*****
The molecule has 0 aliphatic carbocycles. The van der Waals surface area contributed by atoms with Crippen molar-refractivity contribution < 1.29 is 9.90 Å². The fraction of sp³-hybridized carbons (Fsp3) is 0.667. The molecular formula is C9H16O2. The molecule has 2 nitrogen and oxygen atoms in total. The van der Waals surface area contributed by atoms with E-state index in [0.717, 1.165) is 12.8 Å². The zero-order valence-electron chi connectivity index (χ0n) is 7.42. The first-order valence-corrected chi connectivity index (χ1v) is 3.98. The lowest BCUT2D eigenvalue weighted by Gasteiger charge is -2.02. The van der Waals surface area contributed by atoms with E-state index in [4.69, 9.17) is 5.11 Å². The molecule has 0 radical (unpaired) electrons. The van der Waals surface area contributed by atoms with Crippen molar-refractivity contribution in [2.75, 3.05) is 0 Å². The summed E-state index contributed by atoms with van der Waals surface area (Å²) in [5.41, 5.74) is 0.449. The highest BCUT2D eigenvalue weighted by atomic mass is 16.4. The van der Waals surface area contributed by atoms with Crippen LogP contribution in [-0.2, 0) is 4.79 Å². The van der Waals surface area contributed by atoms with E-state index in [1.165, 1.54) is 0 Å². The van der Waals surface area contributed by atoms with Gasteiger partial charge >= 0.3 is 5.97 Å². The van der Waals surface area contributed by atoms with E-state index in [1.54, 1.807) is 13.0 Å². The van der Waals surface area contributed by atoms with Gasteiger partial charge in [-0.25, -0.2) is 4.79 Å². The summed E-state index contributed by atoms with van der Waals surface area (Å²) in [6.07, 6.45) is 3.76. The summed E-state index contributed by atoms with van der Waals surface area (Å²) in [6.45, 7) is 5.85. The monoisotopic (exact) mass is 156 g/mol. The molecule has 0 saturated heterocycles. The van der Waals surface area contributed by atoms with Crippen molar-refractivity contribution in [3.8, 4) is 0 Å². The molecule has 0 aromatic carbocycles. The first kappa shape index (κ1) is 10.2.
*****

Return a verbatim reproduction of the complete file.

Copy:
The molecule has 0 aliphatic carbocycles. The van der Waals surface area contributed by atoms with Crippen molar-refractivity contribution < 1.29 is 9.90 Å². The fraction of sp³-hybridized carbons (Fsp3) is 0.667. The molecular formula is C9H16O2. The molecule has 2 nitrogen and oxygen atoms in total. The van der Waals surface area contributed by atoms with E-state index in [0.717, 1.165) is 12.8 Å². The zero-order valence-electron chi connectivity index (χ0n) is 7.42. The first-order valence-corrected chi connectivity index (χ1v) is 3.98. The lowest BCUT2D eigenvalue weighted by Gasteiger charge is -2.02. The van der Waals surface area contributed by atoms with E-state index in [4.69, 9.17) is 5.11 Å². The molecule has 0 radical (unpaired) electrons. The van der Waals surface area contributed by atoms with Crippen molar-refractivity contribution in [2.75, 3.05) is 0 Å². The summed E-state index contributed by atoms with van der Waals surface area (Å²) in [5.41, 5.74) is 0.449. The highest BCUT2D eigenvalue weighted by atomic mass is 16.4. The van der Waals surface area contributed by atoms with Crippen LogP contribution in [-0.2, 0) is 4.79 Å². The van der Waals surface area contributed by atoms with E-state index in [1.165, 1.54) is 0 Å². The van der Waals surface area contributed by atoms with Gasteiger partial charge >= 0.3 is 5.97 Å². The van der Waals surface area contributed by atoms with E-state index in [1.54, 1.807) is 13.0 Å². The van der Waals surface area contributed by atoms with Gasteiger partial charge in [-0.25, -0.2) is 4.79 Å². The summed E-state index contributed by atoms with van der Waals surface area (Å²) in [6.07, 6.45) is 3.76. The summed E-state index contributed by atoms with van der Waals surface area (Å²) in [6.45, 7) is 5.85. The monoisotopic (exact) mass is 156 g/mol. The molecule has 0 saturated heterocycles. The van der Waals surface area contributed by atoms with Crippen molar-refractivity contribution in [3.8, 4) is 0 Å². The molecule has 0 aromatic carbocycles. The first kappa shape index (κ1) is 10.2.